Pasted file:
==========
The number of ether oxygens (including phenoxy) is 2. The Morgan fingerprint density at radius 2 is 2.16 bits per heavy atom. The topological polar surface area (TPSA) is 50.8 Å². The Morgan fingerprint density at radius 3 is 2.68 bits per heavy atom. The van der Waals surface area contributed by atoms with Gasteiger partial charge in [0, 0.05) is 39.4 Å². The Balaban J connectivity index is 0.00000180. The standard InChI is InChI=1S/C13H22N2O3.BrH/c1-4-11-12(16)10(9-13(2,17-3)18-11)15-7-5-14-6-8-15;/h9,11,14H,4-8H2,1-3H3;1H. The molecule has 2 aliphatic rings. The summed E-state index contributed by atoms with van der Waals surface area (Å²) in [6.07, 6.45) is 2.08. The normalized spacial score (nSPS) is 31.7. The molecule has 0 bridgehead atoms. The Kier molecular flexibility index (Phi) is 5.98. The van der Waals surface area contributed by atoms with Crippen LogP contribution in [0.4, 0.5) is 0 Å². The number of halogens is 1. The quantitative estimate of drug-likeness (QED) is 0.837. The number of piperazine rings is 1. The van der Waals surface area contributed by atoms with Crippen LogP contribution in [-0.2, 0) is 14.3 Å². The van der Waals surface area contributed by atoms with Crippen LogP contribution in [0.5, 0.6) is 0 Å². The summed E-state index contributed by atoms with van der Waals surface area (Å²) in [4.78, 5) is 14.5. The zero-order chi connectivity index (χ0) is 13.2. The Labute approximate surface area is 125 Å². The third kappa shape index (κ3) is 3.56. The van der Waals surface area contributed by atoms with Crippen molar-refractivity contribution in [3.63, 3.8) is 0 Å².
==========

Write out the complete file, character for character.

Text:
The number of ether oxygens (including phenoxy) is 2. The Morgan fingerprint density at radius 2 is 2.16 bits per heavy atom. The topological polar surface area (TPSA) is 50.8 Å². The Morgan fingerprint density at radius 3 is 2.68 bits per heavy atom. The van der Waals surface area contributed by atoms with Gasteiger partial charge in [0, 0.05) is 39.4 Å². The Balaban J connectivity index is 0.00000180. The standard InChI is InChI=1S/C13H22N2O3.BrH/c1-4-11-12(16)10(9-13(2,17-3)18-11)15-7-5-14-6-8-15;/h9,11,14H,4-8H2,1-3H3;1H. The molecule has 2 aliphatic rings. The summed E-state index contributed by atoms with van der Waals surface area (Å²) in [6.07, 6.45) is 2.08. The normalized spacial score (nSPS) is 31.7. The molecule has 0 bridgehead atoms. The Kier molecular flexibility index (Phi) is 5.98. The van der Waals surface area contributed by atoms with Crippen LogP contribution in [0.4, 0.5) is 0 Å². The number of halogens is 1. The quantitative estimate of drug-likeness (QED) is 0.837. The number of piperazine rings is 1. The van der Waals surface area contributed by atoms with Crippen LogP contribution in [-0.2, 0) is 14.3 Å². The van der Waals surface area contributed by atoms with Crippen LogP contribution in [0.5, 0.6) is 0 Å². The summed E-state index contributed by atoms with van der Waals surface area (Å²) in [4.78, 5) is 14.5. The zero-order chi connectivity index (χ0) is 13.2. The Labute approximate surface area is 125 Å². The third kappa shape index (κ3) is 3.56. The van der Waals surface area contributed by atoms with Crippen molar-refractivity contribution in [3.63, 3.8) is 0 Å².